Evanston botched response to ‘pervasive’ lakefront sexual misconduct, report finds

A law firm’s investigators, hired by the suburb, found that officials badly mishandled young, female lifeguards’ complaints of abuse and harassment by supervisors.

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Lawyers from the firm Salvatore Prescott Porter & Porter found that young, female lifeguards and other beach works in Evanston faced “pervasive” sexual misconduct at the hands of managers and that city officials badly mishandled their complaints.

Lawyers from the firm Salvatore Prescott Porter & Porter found that young, female lifeguards and other beach works in Evanston faced “pervasive” sexual misconduct at the hands of managers and that city officials badly mishandled their complaints.

Manuel Martinez / WBEZ

Young, female lifeguards and other beach workers in Evanston faced “pervasive” sexual misconduct at the hands of their managers, and city officials badly mishandled their complaints, according to a report by a law firm released Friday.

The Evanston City Council hired the lawyers to conduct an independent investigation last July after WBEZ reported on accusations of sexual harassment and violence from 56 young women and girls who worked at the north suburb’s popular beaches.

The female beach workers filed a petition in 2020 detailing their accusations and demanding an apology.

But city staff members kept the matter hidden from Evanston’s elected leaders and the public for a year, and officials neglected to deal with the petition immediately, as they should have, the report found.

The lawyers from the firm Salvatore Prescott Porter & Porter also said they found the city had failed to provide sexual harassment training to lakefront employees and that employee misconduct complaints were “often handled inappropriately.”

They said the workplace culture at Evanston’s beaches featured routine “on-duty predatory abuses of power” against younger, female lifeguards by male supervisors.

One male supervisor had sexual relationships with multiple female lifeguards he managed, including “non-consensual sex,” according to the 75-page report.

“When the processes failed at the lakefront, dozens of young women stepped forward to raise the alarm,” the investigators said. “It was the City’s obligation to take it from there —to elevate the serious allegations to City leadership, to see that the claims of misconduct were properly investigated, and to make changes to correct the wrongs they found. That is not what happened here.”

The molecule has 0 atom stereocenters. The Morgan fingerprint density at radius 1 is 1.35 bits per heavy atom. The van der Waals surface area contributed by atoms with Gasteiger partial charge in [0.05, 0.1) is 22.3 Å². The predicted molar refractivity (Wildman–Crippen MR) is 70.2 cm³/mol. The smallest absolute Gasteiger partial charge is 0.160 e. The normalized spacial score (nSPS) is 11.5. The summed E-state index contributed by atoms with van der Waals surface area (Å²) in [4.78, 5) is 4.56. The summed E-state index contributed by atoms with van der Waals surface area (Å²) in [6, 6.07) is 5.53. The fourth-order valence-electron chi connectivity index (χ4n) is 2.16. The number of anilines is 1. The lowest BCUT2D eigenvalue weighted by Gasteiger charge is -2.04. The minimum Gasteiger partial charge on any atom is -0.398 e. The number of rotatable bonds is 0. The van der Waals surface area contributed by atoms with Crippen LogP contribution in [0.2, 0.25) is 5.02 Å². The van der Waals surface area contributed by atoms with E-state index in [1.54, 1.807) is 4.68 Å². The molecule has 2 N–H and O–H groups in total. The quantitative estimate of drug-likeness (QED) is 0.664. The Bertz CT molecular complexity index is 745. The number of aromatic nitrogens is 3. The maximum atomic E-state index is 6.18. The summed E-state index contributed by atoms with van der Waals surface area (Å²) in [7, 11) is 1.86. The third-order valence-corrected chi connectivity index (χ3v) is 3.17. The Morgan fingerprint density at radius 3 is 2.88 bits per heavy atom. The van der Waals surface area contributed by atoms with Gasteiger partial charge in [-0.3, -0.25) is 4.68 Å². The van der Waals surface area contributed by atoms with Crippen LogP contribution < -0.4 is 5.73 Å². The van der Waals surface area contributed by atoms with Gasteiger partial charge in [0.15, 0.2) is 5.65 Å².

The lawyers delivered their report to elected officials in Evanston in recent days after WBEZ interviewed a young woman who accused an older, male manager of having sexually assaulted her when she was too intoxicated to give consent.

In text messages obtained by WBEZ, that young woman told the manager in 2020 that he and other superiors at the Evanston lakefront were “taking advantage of kids” who worked under their guidance and that their behavior had “f------‘ people up for a long time.”

The manager told her he was “sorry for everything” and acknowledged she was “too young for me.” But he said he had not been aware she felt he violated her at an off-duty party, according to the text exchange.

The woman was one of dozens who, in the July 2020 petition, had detailed their stories of harassment and abuse while working for Evanston.

In their report, the investigators said, “The City neither considered nor undertook an investigation into the petition’s allegations,” though they should have immediately.

The lawyers also wrote: “City officials who were aware of the petition’s allegations offered justifications for the lack of investigation, including the petition organizers’ request that they not, the lack of specific allegations with names and dates, a false assertion that the allegations were largely about actions that took place ‘off campus,’ and the perception that the misconduct was part of ‘beach culture’ not limited to Evanston. We find none of these justifications persuasive.”

The investigators said blame for the “incorrect decision” to not immediately investigate the accusations in the petition fell largely on Jennifer Lin, then the city’s top human resources official.

The independent counsel also said Lin and other officials suggested “the culture of parties, drinking, and drugs was not necessarily unique to Evanston” and was common among beach staff in other places.

“In her interview with investigators, and in some of her contemporaneous emails, Lin noted that some of the young women complaining about the behavior they experienced had themselves ‘behaved badly,’” the report said. “The implication was that though they were now complaining about it, the petition signatories may have themselves been willing participants in the culture they were now complaining about.”

The investigators said, “From the beginning, Lin appeared skeptical of the petition.”

When another city official told Lin about the petition, she replied that she did not “want this to be some sort of concern that is based on stuff from last year, which hasn’t surfaced this year.”

In another message, she wrote to the other official that “these millennials hold onto things.”

Lin, who no longer works for the city, would not comment Friday.

Records show she was put on administrative leave shortly after WBEZ broke the story of the petition last summer, with then-City Manager Erika Storlie, blaming Lin for not telling her about it.

Lin and Storlie both left the city payroll last year, receiving severance packages.

Another official who is criticized in the new report — top Evanston parks official Lawrence Hemingway — resigned Monday.